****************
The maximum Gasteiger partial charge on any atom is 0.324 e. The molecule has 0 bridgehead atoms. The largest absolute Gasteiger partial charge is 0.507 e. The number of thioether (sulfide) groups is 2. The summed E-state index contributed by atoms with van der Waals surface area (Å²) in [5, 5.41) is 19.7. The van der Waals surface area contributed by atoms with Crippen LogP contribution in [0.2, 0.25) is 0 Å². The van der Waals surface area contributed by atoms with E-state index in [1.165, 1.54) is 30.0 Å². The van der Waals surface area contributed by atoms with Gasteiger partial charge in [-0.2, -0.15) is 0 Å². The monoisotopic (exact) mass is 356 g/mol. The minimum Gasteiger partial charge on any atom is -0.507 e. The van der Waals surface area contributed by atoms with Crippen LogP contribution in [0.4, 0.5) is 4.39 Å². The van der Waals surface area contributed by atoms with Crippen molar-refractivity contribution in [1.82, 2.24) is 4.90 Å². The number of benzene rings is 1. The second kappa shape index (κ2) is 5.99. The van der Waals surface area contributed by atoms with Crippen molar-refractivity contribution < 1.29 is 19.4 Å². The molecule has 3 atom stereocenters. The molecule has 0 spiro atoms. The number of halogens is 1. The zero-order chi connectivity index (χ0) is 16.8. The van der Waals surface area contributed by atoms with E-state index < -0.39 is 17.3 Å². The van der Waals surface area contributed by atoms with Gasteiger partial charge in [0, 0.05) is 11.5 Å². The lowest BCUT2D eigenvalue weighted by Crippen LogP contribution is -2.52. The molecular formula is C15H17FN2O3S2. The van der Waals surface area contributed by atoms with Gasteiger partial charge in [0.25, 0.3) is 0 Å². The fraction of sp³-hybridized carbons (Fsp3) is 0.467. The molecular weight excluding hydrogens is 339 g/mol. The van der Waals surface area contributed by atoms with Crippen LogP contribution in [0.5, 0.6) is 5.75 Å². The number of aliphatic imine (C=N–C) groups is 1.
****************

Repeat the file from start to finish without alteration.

The maximum Gasteiger partial charge on any atom is 0.324 e. The molecule has 0 bridgehead atoms. The largest absolute Gasteiger partial charge is 0.507 e. The number of thioether (sulfide) groups is 2. The summed E-state index contributed by atoms with van der Waals surface area (Å²) in [5, 5.41) is 19.7. The van der Waals surface area contributed by atoms with Crippen LogP contribution in [0.2, 0.25) is 0 Å². The van der Waals surface area contributed by atoms with E-state index in [1.165, 1.54) is 30.0 Å². The van der Waals surface area contributed by atoms with Gasteiger partial charge in [-0.2, -0.15) is 0 Å². The monoisotopic (exact) mass is 356 g/mol. The minimum Gasteiger partial charge on any atom is -0.507 e. The van der Waals surface area contributed by atoms with Crippen LogP contribution in [0.4, 0.5) is 4.39 Å². The van der Waals surface area contributed by atoms with Crippen molar-refractivity contribution in [1.82, 2.24) is 4.90 Å². The number of benzene rings is 1. The second kappa shape index (κ2) is 5.99. The van der Waals surface area contributed by atoms with Crippen molar-refractivity contribution < 1.29 is 19.4 Å². The molecule has 3 atom stereocenters. The molecule has 0 spiro atoms. The number of halogens is 1. The zero-order chi connectivity index (χ0) is 16.8. The van der Waals surface area contributed by atoms with E-state index < -0.39 is 17.3 Å². The van der Waals surface area contributed by atoms with Gasteiger partial charge in [0, 0.05) is 11.5 Å². The lowest BCUT2D eigenvalue weighted by Crippen LogP contribution is -2.52. The molecular formula is C15H17FN2O3S2. The van der Waals surface area contributed by atoms with Gasteiger partial charge in [0.25, 0.3) is 0 Å². The fraction of sp³-hybridized carbons (Fsp3) is 0.467. The molecular weight excluding hydrogens is 339 g/mol. The van der Waals surface area contributed by atoms with Crippen LogP contribution in [0.5, 0.6) is 5.75 Å². The number of aliphatic imine (C=N–C) groups is 1.